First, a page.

Lisa’s father, Dr. Lee Kudrow, always wondered what happened to Yuri, a cousin who had escaped to Poland and who told about Lisa’s great-grandmother’s death. Yuri was never heard from again.

On a visit to Gdynia, Poland, to discover Yuri’s true fate, Lisa is shocked to learn that Yuri was still alive! Despite the tragic history, there is a beautiful reunion between two families separated by the Holocaust.

If you missed the episode, watch it here. (CAVEAT: Unfortunately, the link only works in the US, and not in Hong Kong or Australia, where I most recently attempted to watch it via online links.)

Suzanne provides tips (additional comments by Tracing the Tribe are included) for those curious about how the team of genealogists for this episode found out more about Lisa’s Jewish family.

Here are resources to help newcomers better understand Jewish family history research.

Go-to resources: U.S. passenger lists, Yad Vashem, Ancestry.com, JewishGen.org

How they helped: Lisa Kudrow’s US family heard about her great-grandmother’s death from a cousin named Yuri who visited Lisa’s dad and grandmother in the late 1940s. Lisa’s research goal is to discover where her great-grandmother was buried and learn more about Yuri. Her visit to Belarus and online resources help her achieve that goal.

Resource #1: List of Jews murdered in Ilya massacre
Lisa’s family knew her great-grandmother was killed, but through a list of victims in Ilya, she sees the proof. Written next to her name are the words “killed and burned.”

Resource #2: Yizkor book: “A Tale of Struggling, Toil, and Tears,” by David Rubin
While visiting Ilya, Lisa reviews a translated Yizkor (memorial) book about the massacre of 900 Jews in March 1942. The town’s Jewish population came to an end that day. Lisa walks the same path her great-grandmother was forced to walk 68 years ago. At the gravesite is a memorial to the murdered Jews.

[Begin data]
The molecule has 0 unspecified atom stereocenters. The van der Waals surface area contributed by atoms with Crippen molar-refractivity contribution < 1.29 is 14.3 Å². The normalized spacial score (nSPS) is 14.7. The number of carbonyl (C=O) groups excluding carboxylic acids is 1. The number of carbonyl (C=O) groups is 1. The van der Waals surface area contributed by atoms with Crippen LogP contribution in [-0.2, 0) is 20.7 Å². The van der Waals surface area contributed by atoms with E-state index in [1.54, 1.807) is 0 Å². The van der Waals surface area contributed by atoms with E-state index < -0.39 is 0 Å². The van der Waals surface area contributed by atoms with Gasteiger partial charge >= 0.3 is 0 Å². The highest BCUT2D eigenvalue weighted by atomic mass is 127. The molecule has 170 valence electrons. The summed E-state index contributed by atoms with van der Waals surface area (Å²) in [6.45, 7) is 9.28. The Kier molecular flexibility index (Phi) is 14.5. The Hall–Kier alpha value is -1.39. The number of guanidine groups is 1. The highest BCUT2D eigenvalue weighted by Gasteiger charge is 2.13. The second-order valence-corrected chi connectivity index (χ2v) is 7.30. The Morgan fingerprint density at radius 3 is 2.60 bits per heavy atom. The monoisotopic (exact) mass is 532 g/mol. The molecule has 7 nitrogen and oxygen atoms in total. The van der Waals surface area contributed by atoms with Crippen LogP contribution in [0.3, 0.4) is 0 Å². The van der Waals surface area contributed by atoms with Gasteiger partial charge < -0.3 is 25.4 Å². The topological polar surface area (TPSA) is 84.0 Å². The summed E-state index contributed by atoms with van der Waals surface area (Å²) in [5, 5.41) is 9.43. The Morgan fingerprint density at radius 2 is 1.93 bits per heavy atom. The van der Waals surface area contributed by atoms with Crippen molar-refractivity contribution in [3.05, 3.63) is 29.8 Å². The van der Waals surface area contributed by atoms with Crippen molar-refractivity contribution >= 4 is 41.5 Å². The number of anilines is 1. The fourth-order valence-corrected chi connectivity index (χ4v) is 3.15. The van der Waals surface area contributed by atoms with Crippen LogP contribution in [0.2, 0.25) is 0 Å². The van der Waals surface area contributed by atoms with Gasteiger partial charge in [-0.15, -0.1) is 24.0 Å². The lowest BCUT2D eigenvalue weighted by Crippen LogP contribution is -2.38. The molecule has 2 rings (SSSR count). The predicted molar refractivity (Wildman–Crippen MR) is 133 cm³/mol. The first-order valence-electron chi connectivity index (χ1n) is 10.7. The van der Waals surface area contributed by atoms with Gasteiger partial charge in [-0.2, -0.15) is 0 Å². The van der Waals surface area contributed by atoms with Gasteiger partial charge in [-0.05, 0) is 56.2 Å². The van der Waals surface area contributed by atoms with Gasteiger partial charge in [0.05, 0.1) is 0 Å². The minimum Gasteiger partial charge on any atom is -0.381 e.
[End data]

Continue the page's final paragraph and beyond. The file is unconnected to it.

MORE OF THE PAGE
Resource #3: Passenger list
Looking for some positive news on her trip, Lisa turns her search toward the one relative she knows survived – Yuri – who visited her father in the late 1940s. An Ancestry passenger list shows a man with the same surname but the given name Boleslaw. Are Yuri and Boleslaw the same person?

Resource #4: Registry card
In Gdynia , Poland, Lisa sees Boleslaw’s city registry card. Yuri changed his name to a Polish name for assimilation. His wife and son are registered.

Resource #5: Phone directory
The phone director lists Boleslaw, who is still alive.

Weren’t Eastern European records all destroyed?
The records from Eastern Europe that Lisa’s family found aren’t uncommon. Although millions of Jews were murdered in the Holocaust, records did survive.

Are you following US Jewish lines? Follow step -by-step through the US, including census records, passenger lists, citizenship records, vital records and more at various sites such as Ancestry and Footnote.com. Once you’ve found all the US records, then jump to European records.

Learn about your family’s towns and villages, immigration data and clues to other relatives.

Check out sites such as JewishGen for a town’s Yizkor book or its Special Interest Groups (SIGs), Yad Vashem for other Holocaust-related documents, Ancestry’s holdings, Footnote.com’s Holocaust collection (and other records), the Ancestry.com Jewish Family History Collection, and, of course, Tracing the Tribe: The Jewish Genealogy Blog.

Never give up, and keep searching.

Ancestry: SSDI now updated weekly

One of Ancestry.com’s first databases, the Social Security Death Index will now be updated weekly.

The Social Security Death Index is known by its acronym SSDI. Names have been added to that database since 1996, more than 86 million of them, in fact.

The weekly updating means that this useful database will be much more current with recent deaths reported to the Social Security Administration.

What does the SSDI contain? It lists deaths reported to the SSA or the Railroad Retirement Board. Individuals who did not have social security cards are not included. Thus, not everyone you’re searching for may be found.

Ancestry offers these search tips:

— Search by the surname used by the individual at the time of death.

— No hits? Try other surnames used at other times during that person’s life.

— Search by given name, death year, birth year – without a surname.

— Try using initials as SSDI records do not always include a full given name.

— Try searching with a middle name instead of the first name.

— Try variant name forms, such as Sarah/Sally or Mary/Polly/Molly and other common forms or nicknames, such as Jacob/Jake, Isaac/Ike, Matthew/Matt, or James/John.